This past week I attended the funeral of my sweet Aunt Sue. She lived a good, long life of 88 years, married to my uncle for 69 of those years. She loved her family well, served the body of Christ and her community. She was a picture of grace, and as my cousin Shana put it, she was a true southern belle.
Funerals are typically and appropriately filled with sounds of tears. Grief and loss do not make friends with smiles and laughter. Life eventually meets up with death. However, as I looked around at my loved ones during the funeral, God gave me a fresh perspective. I heard His whisper to my heart, “You can smile at a funeral.” Why is that? Because for my sweet Aunt Sue, it is not the end.
It is easy for me to say this because honestly, she was not my mother or even my grandmother. However, I know what it’s like to lose a parent. Just four years ago, I lost my dad. There was not much smiling on my part during the initial shock of losing him, and definitely not during the funeral. I grieved. That is allowed, and it is understandable.
We can probably also agree that it is easier to smile at a funeral of someone who has had the opportunity to live a long life, as opposed to someone who died way too young. It’s easier when the death is expected or when there has been a great deal of suffering. It’s easier when the one who died was a believer and follower of Christ.
But as I have reflected on my aunt’s funeral, I saw something. I saw two perspectives. I saw the deep grief of loss with no hope, and deep grief with the eyes of belief.
Grieving From a Place of Unbelief
If you experience grief on this level, then there will be devasting loss. When Jesus was crucified on the cross as an innocent man, and died an excruciatingly painful death, His disciples mourned. They truly did not understand why this happened, even after Jesus told them explicitly that it would happen. He also told them that He would rise from the dead, but deep down they did not believe. In fact, they were totally shocked when three days later the tomb was empty. They were even more shocked and elated when Jesus suddenly appeared to them in the upper room behind locked doors. Their unbelief was transformed into rejoicing hope. Their lives were never the same.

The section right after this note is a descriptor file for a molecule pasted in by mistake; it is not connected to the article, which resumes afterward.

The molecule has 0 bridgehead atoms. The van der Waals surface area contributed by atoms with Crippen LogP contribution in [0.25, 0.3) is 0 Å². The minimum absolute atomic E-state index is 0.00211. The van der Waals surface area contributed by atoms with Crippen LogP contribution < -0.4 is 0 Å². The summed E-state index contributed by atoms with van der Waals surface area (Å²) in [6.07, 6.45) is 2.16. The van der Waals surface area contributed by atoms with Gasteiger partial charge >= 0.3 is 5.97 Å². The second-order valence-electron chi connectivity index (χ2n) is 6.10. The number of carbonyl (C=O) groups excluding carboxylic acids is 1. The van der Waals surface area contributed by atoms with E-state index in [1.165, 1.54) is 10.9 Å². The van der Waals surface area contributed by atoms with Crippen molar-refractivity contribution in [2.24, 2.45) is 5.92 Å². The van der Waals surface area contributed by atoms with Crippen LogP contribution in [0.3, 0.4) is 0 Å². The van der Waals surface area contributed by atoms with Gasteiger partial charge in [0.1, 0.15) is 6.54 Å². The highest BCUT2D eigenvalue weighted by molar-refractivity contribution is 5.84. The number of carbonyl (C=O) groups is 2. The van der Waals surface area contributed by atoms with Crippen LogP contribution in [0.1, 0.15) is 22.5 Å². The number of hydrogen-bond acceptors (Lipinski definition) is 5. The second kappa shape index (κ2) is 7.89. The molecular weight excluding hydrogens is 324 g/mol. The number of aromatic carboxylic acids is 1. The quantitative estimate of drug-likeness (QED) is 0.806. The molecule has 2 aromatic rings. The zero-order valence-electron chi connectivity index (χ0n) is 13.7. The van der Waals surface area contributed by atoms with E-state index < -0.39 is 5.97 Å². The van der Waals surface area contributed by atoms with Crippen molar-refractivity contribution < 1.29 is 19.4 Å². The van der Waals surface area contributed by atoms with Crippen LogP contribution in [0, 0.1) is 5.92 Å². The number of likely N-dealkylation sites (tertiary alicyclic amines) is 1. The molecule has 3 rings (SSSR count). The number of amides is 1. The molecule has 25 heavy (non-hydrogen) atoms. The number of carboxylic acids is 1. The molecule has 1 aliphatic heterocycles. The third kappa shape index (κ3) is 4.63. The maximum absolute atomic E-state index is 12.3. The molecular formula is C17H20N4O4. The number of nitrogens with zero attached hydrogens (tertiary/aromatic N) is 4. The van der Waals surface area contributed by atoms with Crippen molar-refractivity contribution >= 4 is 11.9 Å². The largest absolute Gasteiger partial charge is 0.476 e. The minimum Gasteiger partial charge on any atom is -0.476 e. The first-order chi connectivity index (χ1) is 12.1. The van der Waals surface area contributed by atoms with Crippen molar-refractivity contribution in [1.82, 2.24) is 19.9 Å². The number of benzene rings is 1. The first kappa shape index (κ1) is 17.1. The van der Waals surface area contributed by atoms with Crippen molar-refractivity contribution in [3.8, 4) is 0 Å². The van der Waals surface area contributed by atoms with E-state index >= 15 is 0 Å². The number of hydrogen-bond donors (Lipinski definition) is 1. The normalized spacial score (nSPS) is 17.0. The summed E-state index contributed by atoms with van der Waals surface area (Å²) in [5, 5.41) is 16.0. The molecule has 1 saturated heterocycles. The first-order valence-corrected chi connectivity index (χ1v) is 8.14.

Grieving While Still Believing
The preacher at my aunt’s funeral reminded us of this Scripture, “Brothers and sisters, we do not want you to be uniformed about those who sleep in death, so that you do not grieve like the rest of mankind, who have no hope. For we believe that Jesus died and rose again, and so we believe that God will bring with Jesus those who have fallen asleep in him…. therefore encourage one another with these words.” (1 Thessalonians 4:13-14, 18) We do not grieve like those who have no hope. If you believe Jesus died and rose again, and have surrendered your life to Him, then, like my Aunt Sue, even though absent in the body, you will be present with the Lord. I stood there in the cemetery looking at the casket that held my aunt’s body, and I couldn’t help but smile.
We ended the funeral by praying the Lord’s prayer. I couldn’t stop the tears. Tears because of my Savior, Jesus. He daily provides for me and my family. He forgives all my sin, failures and messes that I continue to make in this life. He enables me to forgive those who have wronged me. He keeps me in His loving arms all the days of my life, and His kingdom is eternal. Because Jesus died on the cross and rose from the grave, I can smile at a funeral.
There were members of my family at that funeral who do not know Jesus. They do not truly believe that Jesus died on the cross and then rose from the grave. Their grief comes from unbelief, and they have no hope. Thankfully and praise God, they heard the gospel through the life of my aunt, but also as the preacher proclaimed the Scriptures.
But there is a challenge here also for those who believe. Do you really believe? Then you too can smile at a funeral.
Very nice Sharon. Love you.
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Very good Sharon. Well put.
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